Prof. Stan J. Liebowitz / University of Texas / Independent.org:
Anatomy of a Train Wreck - Causes of the Mortgage Meltdown [29 pages, pdf] -- Why did the mortgage market melt down so badly? Why were there so many defaults when the economy was not particularly weak? Why were the securities based upon these mortgages not considered anywhere as risky as they actually turned out to be?

This report concludes that, in an attempt to increase home ownership, particularly by minorities and the less affluent, virtually every branch of the government undertook an attack on underwriting standards starting in the early 1990s. Regulators, academic specialists, GSEs, and housing activists universally praised the decline in mortgage-underwriting standards as an “innovation” in mortgage lending. This weakening of underwriting standards succeeded in increasing home ownership and also the price of housing, helping to lead to a housing price bubble. The price bubble, along with relaxed lending standards, allowed speculators to purchase homes without putting their own money at risk.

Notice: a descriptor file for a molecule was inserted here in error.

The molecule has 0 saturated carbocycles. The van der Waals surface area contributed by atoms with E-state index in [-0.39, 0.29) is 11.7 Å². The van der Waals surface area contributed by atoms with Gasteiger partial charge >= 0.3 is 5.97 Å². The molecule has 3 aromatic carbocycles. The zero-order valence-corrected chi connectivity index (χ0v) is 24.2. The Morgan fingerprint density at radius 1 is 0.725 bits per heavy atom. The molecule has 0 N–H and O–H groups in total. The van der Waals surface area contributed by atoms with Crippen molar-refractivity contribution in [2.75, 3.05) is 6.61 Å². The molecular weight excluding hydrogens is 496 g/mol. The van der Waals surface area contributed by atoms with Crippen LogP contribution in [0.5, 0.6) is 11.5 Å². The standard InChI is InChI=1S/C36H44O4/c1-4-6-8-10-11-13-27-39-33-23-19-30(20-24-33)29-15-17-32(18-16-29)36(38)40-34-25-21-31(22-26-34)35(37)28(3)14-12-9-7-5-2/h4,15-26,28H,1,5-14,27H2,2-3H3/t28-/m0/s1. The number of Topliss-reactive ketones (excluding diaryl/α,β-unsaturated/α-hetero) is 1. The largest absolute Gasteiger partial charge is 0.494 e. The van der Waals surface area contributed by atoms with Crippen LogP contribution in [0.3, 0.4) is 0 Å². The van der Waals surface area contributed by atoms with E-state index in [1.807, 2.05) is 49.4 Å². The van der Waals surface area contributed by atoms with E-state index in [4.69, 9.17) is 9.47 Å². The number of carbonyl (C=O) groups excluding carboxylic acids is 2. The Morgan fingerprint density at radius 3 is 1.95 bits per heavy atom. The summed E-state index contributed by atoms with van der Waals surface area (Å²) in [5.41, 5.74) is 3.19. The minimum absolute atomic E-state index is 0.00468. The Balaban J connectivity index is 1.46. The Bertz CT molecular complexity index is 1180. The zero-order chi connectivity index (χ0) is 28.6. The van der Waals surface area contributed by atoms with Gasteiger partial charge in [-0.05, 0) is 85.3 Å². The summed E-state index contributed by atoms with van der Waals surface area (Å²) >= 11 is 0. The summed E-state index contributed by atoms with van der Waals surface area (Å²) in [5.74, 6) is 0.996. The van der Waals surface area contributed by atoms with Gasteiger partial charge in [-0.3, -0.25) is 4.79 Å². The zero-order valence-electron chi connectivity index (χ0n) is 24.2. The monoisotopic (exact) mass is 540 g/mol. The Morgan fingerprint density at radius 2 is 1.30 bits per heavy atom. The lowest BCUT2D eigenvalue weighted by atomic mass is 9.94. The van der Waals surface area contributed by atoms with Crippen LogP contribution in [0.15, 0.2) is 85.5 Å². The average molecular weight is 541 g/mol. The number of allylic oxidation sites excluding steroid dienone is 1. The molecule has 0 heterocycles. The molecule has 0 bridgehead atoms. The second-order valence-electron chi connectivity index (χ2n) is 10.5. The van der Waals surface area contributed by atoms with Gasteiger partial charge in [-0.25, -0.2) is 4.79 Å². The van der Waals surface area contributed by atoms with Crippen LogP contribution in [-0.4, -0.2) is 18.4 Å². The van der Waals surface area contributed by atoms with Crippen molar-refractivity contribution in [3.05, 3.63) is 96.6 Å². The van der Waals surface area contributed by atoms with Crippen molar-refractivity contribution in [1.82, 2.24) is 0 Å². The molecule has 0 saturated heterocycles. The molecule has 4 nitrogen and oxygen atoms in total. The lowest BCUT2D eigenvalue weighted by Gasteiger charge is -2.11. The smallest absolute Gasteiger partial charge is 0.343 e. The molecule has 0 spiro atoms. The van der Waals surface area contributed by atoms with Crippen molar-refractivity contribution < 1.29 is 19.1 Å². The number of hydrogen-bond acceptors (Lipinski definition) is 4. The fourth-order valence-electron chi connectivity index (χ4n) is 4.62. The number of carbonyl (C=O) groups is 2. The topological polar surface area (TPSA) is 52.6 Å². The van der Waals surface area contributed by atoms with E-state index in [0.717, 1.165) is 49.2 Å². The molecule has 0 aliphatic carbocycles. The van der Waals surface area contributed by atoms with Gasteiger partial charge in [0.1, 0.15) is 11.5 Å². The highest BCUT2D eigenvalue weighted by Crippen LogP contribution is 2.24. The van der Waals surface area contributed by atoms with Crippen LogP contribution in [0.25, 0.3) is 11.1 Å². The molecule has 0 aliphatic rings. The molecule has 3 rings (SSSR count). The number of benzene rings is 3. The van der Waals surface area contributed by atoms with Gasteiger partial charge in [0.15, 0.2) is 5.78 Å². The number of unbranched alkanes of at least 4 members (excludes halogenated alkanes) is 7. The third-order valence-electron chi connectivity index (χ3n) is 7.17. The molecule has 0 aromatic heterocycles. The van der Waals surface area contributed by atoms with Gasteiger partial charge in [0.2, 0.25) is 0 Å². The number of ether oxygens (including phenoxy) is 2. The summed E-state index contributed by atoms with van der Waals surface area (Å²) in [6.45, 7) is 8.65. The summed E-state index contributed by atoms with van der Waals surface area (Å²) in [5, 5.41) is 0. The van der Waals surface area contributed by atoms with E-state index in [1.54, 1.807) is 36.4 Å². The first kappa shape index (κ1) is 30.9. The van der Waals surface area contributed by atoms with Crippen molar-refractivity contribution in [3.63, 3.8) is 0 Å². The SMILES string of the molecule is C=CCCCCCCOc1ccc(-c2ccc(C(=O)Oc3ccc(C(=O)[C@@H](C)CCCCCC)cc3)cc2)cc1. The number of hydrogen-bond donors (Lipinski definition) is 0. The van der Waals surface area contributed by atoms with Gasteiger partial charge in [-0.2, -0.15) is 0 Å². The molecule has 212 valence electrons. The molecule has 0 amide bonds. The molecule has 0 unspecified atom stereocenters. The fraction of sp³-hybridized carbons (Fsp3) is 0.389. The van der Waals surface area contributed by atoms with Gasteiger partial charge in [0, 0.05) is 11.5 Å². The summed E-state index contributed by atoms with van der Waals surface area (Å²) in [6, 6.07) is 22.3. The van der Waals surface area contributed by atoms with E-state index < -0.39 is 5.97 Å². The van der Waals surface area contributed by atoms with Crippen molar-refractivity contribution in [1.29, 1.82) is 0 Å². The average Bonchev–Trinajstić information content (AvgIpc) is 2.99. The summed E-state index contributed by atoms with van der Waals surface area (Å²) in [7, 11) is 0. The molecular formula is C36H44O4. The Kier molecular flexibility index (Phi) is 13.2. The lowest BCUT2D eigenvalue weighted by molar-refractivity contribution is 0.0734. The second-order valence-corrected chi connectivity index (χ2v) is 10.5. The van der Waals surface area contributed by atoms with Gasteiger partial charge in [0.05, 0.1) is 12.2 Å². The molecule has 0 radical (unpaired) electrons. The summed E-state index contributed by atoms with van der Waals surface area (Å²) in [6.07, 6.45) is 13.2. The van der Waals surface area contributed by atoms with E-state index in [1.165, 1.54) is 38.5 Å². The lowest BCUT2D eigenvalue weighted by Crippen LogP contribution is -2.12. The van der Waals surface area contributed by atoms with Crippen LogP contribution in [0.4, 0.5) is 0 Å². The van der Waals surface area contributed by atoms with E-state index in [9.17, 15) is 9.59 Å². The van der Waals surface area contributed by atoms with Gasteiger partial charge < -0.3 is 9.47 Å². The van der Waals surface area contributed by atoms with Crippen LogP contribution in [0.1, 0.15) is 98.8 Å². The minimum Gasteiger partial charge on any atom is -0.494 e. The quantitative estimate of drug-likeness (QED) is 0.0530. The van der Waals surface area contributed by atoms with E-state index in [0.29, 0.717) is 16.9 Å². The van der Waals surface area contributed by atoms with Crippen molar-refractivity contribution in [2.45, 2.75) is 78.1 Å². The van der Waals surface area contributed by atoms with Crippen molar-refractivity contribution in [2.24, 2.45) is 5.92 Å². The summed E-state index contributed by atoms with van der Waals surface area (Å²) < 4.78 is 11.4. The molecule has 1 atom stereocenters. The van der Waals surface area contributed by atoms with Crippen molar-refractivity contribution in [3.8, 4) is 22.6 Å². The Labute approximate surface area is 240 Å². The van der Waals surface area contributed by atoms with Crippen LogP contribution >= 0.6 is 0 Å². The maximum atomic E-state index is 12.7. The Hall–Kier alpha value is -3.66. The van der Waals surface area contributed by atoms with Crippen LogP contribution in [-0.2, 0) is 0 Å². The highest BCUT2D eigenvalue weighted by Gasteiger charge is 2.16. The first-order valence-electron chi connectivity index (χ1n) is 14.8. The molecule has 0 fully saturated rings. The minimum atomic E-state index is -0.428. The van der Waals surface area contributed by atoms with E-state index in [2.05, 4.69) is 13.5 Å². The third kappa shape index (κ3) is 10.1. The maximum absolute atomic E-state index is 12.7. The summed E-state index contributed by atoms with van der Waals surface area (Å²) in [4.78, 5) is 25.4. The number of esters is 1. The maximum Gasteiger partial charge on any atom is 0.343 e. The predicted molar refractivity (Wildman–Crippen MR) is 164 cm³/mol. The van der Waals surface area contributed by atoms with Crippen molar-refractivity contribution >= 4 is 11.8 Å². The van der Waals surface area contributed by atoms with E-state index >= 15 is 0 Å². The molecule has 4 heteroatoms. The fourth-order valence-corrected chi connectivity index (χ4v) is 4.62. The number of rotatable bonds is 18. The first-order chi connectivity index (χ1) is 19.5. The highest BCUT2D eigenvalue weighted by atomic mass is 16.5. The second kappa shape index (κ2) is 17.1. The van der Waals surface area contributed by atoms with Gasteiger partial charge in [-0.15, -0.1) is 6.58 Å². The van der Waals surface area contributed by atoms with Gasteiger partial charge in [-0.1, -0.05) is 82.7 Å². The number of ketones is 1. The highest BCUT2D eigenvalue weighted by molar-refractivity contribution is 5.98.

The recent rise in foreclosures is not related empirically to the distinction between subprime and prime loans since both sustained the same percentage increase of foreclosures and at the same time. Nor is it consistent with the “nasty subprime lender” hypothesis currently considered to be the cause of the mortgage meltdown. Instead, the important factor is the distinction between adjustable-rate and fixed-rate mortgages. This evidence is consistent with speculators turning and running when housing prices stopped rising...

Liebowitz's conclusion:

But let’s not blame the speculators here. There is nothing wrong with speculation or speculators. At fault is a mortgage system run by flexible underwriting standards, which allowed these speculators to make bets on the housing market with other people’s money. It was a system that invited the applicant to lie about income. It was a system that induced applicants to watch a video instead of providing solid evidence about their financial condition...